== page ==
Some complimentary photos from quarantine driving:

Quarantine Pics

(You can see that the Prius was fogged up from the water leaking in and condensating on the inside)

Thanks for reading!


A global pandemic can’t kill a 12A. I’m back, with a lot of major work done on the RX-7.

The Prius has barely been driven, but it now seems like the ceramic shards can only be heard at idle. The engine sounds perfectly normal at load. That’s all I have on that, moving on.

Alright, this is going to be a long post…Lets make it a bit shorter.

Brake Master Cylinder

I finally got around to swapping the brake master cylinder, which went pretty well. The brakes feel a lot better now, and I’m no longer consuming brake fluid. I have noticed a clanking in the rear brakes, as well as pulsation in the brake pedal; however I believe I know the cause. I will be addressing it shortly, I just can’t justify paying shipping on a singular bolt.

Door and Window Seals

The old seals were, uh, yikes.

Much better.

The old window seals were also pretty yikes.
I ran into a snag on the passenger window seal.

The metal piece the seal clips to almost rusted off. I used some duck tape to attach it as well as I could in the unsecured spots without taking the door panels off.

The new window seals do look pretty nice tho.

I didn’t really take any pictures, but I did wire in front speakers. It’s nice being able to hear music.

Oil Change

Finally hit 3k miles since the last one. Did a nice, quick, routine change. I tossed my leftover Seafoam into the oil about 700 miles before the change, and it seems to have helped the motor run smoother a fair bit. Also ordered a nicer oil filter than the cheapo Fram I got last time.

Something I didn’t realize at first, but read in the owner’s manual; if you punch a hole in the old oil filter when you drain the oil, it drains the oil out of the oil filter so you don’t make a mess when you change filters.

Cooling System Overhaul

Kinda wish I had more pictures, but my hands were really dirty and greasy, so… Might take some more pictures now that I’m done.
I knew I wanted to do a coolant change for a good while. At some point during lockdown, I noticed that my coolant warning buzzer was going off. So I decided to spend $200 and got a lot of good stuff. A full set of OEM hoses, an OEM 180F thermostat, thermostat gasket (ofc), and a new radiator cap. I drained the coolant and then ran a garden hose through the radiator and the heater/engine until it drained out clear. Then I went through the painstaking process of removing all the old hoses and installing the new ones. I also got new hose clamps, the old ones were really low quality and rusted themselves apart.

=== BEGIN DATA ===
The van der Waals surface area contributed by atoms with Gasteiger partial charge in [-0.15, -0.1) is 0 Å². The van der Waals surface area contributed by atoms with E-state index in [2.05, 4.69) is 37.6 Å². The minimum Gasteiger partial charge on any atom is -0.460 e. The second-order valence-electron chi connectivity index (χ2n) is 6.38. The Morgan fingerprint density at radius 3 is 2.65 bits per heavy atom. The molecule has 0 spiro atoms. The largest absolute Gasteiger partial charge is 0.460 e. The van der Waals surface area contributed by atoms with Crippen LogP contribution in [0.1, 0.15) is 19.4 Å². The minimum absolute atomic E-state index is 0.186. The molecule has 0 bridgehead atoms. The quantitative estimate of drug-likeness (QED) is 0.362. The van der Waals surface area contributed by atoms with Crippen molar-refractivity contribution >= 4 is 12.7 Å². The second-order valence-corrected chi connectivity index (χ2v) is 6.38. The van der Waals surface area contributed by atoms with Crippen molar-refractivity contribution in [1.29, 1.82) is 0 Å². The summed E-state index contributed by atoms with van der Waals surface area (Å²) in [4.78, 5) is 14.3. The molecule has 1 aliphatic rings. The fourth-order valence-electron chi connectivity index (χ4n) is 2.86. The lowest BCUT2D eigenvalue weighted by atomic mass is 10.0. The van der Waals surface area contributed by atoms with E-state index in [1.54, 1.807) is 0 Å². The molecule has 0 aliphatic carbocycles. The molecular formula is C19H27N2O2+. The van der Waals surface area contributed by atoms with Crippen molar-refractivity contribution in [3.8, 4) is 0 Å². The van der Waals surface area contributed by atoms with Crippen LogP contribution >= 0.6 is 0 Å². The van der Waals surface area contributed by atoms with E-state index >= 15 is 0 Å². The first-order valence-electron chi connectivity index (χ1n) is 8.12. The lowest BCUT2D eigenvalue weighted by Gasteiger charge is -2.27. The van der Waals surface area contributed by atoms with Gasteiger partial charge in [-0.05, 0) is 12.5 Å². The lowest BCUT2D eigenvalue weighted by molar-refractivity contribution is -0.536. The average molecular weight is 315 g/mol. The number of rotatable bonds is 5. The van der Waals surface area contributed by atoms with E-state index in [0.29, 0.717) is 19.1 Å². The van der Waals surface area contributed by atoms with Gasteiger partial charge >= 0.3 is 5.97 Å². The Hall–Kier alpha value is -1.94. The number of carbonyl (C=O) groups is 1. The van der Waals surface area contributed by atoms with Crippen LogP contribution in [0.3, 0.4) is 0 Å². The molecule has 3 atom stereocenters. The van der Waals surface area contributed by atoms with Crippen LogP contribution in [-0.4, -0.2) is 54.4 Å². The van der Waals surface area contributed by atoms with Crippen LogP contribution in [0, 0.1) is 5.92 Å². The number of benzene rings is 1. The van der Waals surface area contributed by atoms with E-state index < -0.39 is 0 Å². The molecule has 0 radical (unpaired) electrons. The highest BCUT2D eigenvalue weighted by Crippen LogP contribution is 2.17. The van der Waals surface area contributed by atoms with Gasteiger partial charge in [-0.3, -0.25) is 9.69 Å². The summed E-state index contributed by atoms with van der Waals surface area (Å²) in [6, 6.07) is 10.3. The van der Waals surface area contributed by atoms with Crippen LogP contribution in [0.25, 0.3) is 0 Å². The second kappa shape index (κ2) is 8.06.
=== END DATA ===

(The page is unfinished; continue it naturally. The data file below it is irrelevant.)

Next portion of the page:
Then we add coolant and squeeze the hoses to test for leaks. All good? Fire it up and start bleeding the coolant. Topped off the radiator and the overflow reservoir, let the air drain out and add coolant as necessary.

Went smoothly overall. I got the clamps all tight enough on the first try, so there was no mess made. The temperature gauge seems to read lower now, so I definitely improved the cooling system’s performance. I would have liked to change the water pump out, just cause its probably the original one; however, I lack the necessary tools to remove and install a pulley. I would take it to a shop to get the pulley swapped, but with lockdown, that’s not feasible.

That’s going to be it for now. The car has very little work left to do on it at this point, so I have no idea when my next post will be. Next one will probably be exhaust, but that may not be for another month or more. That post may include a new antenna as well, but I’m not sure. Things work, so it’ll probably just let be. Might just post pictures in between if I can get some good shots, we’ll see. To close things out, here’s some assorted doritos:

Assorted Doritos


hello mr. eastman

i actually have a first gen rx7 myself that was given to me for free on Christmas

problem is that it’s not in very good condition, and i doubt it’s going to be street legal

any tips?

I apologize for such a late reply, I do not often check the forums here.

Whether or not you can legally drive it on the road is likely going to be dependent upon what country or state you live in, assuming that it was not in a bad accident and is structurally sound.

Tips on getting up and running?
Do a compression test on the engine to gauge its health, you should also give it a Marvel Mystery Oil treatment to free up the apex/side seals beforehand and get things going. Of course, in order to do a compression test, the motor must be at operating temperature; so if it does not start and run then that will have to be addressed first. There are guides on rx7club.com that can give you tips on getting it running, you can also DM me on discord if you would like (DM here for my discord username, or search me on the Automation discord and @ me there; I actually am online on Discord at least 6 hours a day, 7 days a week).

Assuming it runs, compression test is very easy on these cars. While a rotary compression tester is most accurate, they are expensive; regular piston engine testers are accurate enough when employed correctly anyways.